“The ‘Fifties’ are the new ‘Thirties’” – Yesterday, as I was getting ready to take one of my daily walks from my home in Flower Mound to our neighborhood’s Rheudasil Park, I heard that new little catch-phrase on one of those upbeat morning shows, and it made me stop and think. It gave me something to ponder on my way through the neighborhood, down Forest Vista and into Rheudasil.
As I double knotted the orthotic tennis shoes I’ve worn since my foot surgery in July, I grabbed my jacket and headed out the door, anticipating the ritual of solitary ‘time to think’ that I have come to relish and rely on – down by the duck pond that is the center attraction at Rheudasil. Camera in hand, I snap pictures of young families, ‘kids of all ages’ fishing, dogs of all sizes and breeds walking their owners…and of course the always famished ducks and geese that make this ‘oasis in the suburbs’ their home.
Reflection … the face that stares up at me in the water as I walk over to feed the ducks, is my mother’s…and smiles at the idea of being 30 again…as I think about the young broadcasters who speak in clitchés without really knowing what it feels like to be 50.
There is a Great Heron fishing at the edge of the pond on the far side of the park next to the road where it stays muddy and people don’t spend too much time…I head that way for a better shot…and think about and wonder how much truth there is in what they are saying.
I pensively consider the “off-handed” remark and finally decide that yes, I can see that as a society, we are living longer and taking better care of ourselves. My daily constitutional is something started several years ago…since I turned 50, and I tell myself I am coming here to Rheudasil to feed the ducks…it’s Winter, and they didn’t migrate.
As I work my way over to the Great Heron, he nonchalantly looks up and notices me moving in his direction and turns to move another 20 yards further away, but he doesn’t fly away…there’s plenty of newly hatched minnows for a nice lunch of fish and mosquito larvae.
I look down at my cell phone to check the time, and see that Mario and Elvia have texted me about lunch and homework. I quickly take a picture on my cellphone of a little girl feeding a goose that is bigger than she is…and send it to them. With the advent of telecommunications and the internet… it has become easier to keep in touch with family and friends through social networking, and if you are so inclined, it is very possible to get what Mom calls “a second wind” late in life …when minds and bodies stay active, but you have to work at it a lot more.
There are some “undeniable” things that start happening as you grow older… the size 8 clothes you’ve worn all your life become uncomfortably snug, and funny enough, you find you don’t mind that you’ve moved into a 10 or even a 12. The ducks I’m feeding don’t mind what size I am, they are only interested in the bread I’ve brought. I secretly think some of them recognize me, as they move in towards the plastic bag full of crumbs. After 50, you visit the doctor more regularly, go to bed earlier and have no problem getting up earlier as nature calls and well…your biological clock is still ticking…counting down the days.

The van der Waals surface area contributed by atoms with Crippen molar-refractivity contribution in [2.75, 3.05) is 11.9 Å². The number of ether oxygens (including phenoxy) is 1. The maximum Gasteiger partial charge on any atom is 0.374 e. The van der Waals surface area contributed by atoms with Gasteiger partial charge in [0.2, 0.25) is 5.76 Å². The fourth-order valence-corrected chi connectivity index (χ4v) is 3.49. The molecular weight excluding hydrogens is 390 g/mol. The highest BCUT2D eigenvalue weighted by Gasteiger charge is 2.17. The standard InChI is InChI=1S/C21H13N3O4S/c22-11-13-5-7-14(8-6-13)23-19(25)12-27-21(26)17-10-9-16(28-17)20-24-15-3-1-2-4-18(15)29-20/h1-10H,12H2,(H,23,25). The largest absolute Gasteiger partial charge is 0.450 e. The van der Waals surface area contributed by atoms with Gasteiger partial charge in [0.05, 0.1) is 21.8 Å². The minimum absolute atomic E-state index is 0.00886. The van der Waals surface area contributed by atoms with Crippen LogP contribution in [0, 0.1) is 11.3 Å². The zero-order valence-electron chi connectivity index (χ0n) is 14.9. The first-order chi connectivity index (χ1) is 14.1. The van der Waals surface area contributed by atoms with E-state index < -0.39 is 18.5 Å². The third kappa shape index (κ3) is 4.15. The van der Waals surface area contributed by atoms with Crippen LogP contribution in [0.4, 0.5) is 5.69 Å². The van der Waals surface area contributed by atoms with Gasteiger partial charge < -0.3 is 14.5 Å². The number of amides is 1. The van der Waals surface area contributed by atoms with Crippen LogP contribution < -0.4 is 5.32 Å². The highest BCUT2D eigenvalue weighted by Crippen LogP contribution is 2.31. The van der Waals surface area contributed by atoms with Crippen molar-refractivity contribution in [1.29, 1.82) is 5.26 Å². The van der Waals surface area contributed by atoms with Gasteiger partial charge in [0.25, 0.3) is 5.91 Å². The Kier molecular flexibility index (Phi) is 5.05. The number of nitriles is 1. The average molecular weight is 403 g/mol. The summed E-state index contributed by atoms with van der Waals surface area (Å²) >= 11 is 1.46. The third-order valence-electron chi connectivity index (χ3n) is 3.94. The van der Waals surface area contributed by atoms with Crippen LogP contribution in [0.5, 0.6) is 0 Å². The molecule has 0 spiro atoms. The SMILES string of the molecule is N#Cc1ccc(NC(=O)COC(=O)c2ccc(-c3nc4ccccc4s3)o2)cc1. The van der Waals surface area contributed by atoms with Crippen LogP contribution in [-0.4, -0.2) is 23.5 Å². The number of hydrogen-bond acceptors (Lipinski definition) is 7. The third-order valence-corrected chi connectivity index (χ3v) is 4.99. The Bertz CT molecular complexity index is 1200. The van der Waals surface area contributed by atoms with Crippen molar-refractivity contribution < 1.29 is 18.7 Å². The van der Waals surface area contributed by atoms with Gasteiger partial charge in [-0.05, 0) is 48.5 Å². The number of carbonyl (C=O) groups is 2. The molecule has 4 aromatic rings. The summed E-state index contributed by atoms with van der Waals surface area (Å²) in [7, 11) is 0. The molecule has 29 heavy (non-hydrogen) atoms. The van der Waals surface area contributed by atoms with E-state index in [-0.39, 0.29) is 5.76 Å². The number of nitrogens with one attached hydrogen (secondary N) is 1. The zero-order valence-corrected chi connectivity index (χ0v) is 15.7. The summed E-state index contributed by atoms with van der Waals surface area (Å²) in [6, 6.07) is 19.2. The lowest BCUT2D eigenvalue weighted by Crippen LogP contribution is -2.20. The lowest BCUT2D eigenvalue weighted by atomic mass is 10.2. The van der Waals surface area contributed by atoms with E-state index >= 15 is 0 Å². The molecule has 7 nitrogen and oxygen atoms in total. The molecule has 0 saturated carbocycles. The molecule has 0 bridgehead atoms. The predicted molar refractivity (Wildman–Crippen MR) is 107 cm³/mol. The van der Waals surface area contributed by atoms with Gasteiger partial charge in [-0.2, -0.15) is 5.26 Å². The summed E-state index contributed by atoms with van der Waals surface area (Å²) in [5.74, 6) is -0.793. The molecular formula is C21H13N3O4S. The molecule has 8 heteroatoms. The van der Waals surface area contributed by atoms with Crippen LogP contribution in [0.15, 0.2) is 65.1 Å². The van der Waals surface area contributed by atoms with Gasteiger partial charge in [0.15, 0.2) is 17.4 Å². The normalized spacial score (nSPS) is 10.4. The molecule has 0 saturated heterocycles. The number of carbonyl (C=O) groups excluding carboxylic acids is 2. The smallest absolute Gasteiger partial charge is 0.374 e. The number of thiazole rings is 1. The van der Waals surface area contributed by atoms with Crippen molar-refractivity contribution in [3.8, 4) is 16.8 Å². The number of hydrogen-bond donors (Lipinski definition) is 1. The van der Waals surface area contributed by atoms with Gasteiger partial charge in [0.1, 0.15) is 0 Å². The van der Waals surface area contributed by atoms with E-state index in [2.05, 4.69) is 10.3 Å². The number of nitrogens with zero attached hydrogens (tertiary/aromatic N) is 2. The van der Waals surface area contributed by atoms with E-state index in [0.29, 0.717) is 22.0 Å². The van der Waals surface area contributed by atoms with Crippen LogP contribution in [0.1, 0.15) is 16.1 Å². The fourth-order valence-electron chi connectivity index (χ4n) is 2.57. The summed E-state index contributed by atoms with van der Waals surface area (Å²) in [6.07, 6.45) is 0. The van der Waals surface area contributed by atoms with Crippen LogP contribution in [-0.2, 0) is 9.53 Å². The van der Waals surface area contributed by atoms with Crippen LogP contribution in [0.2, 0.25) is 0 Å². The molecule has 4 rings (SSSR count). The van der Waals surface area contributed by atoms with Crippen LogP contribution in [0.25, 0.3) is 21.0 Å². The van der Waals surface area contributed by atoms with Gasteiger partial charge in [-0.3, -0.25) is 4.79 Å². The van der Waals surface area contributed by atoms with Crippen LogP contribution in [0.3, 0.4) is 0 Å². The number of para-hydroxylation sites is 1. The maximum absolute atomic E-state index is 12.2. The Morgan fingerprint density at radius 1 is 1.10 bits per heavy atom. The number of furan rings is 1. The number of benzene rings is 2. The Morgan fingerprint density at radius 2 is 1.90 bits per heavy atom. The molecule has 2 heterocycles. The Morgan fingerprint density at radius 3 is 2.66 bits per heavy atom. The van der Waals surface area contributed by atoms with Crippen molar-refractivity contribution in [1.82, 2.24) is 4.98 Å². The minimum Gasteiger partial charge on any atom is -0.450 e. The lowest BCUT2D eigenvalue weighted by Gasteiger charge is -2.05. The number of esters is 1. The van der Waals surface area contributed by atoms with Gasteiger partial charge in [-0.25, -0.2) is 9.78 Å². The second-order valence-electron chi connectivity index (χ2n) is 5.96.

I talk to my 80 year old mother every morning, my 44 year old Downs Syndrome brother every evening, and my Dad every night before I go to bed. I speak to my son in Colorado, in college for the second time and sometimes feeling very “poor”, about how college is the only time in life where it is “fashionable to be poor” and about how “this too shall pass…” and then he’ll have to go back to work for a living!
My high school senior daughter is counting down the days to June 4 when she graduates from FMHS, and I wish I could make her see how crucial these last days are at home… and how she shouldn’t wish away one second of this life. The geese have followed me around the pond and cackle as I move in closer to the Heron…the giant stately bird looks up annoyed, and bends his long stately legs as he lowers himself down and spreads his wings to lift him up into the air and over the road to the other side of the bridge…I’ve missed him.
I should have thrown away the plastic bag before moving across the park…oh well, next time…gives me something to come back for tomorrow. We learn from our mistakes and our failures, we fly only after crashing to the ground looking for our wings.
After 50, mortality sets in and choices become more calculated; life is sweeter, richer and more vivid…I find that I am more patient, understanding and giving…and I realize that we are all (as my Mom has always said) “works in progress…” and God isn’t through with me yet! I’m older, yes…I’m better, absolutely.
My bag of bread is gone. The geese have left. The Great Heron is has flown away. It’s time to head home. I have come to the realization that my life is half over … or more? 50’s are the new 30’s? Would I go back? Not without all the knowledge and understanding I’ve gained in the last 20 years! I’ve earned the lines in my face and the joy and peace in my heart that let me share my thoughts and know that in today’s “fresh face” society, it is still okay to grow (gracefully, of course) old.
…And suddenly, the important question comes up out of my subconscious…”What will I do with what is left of my life?”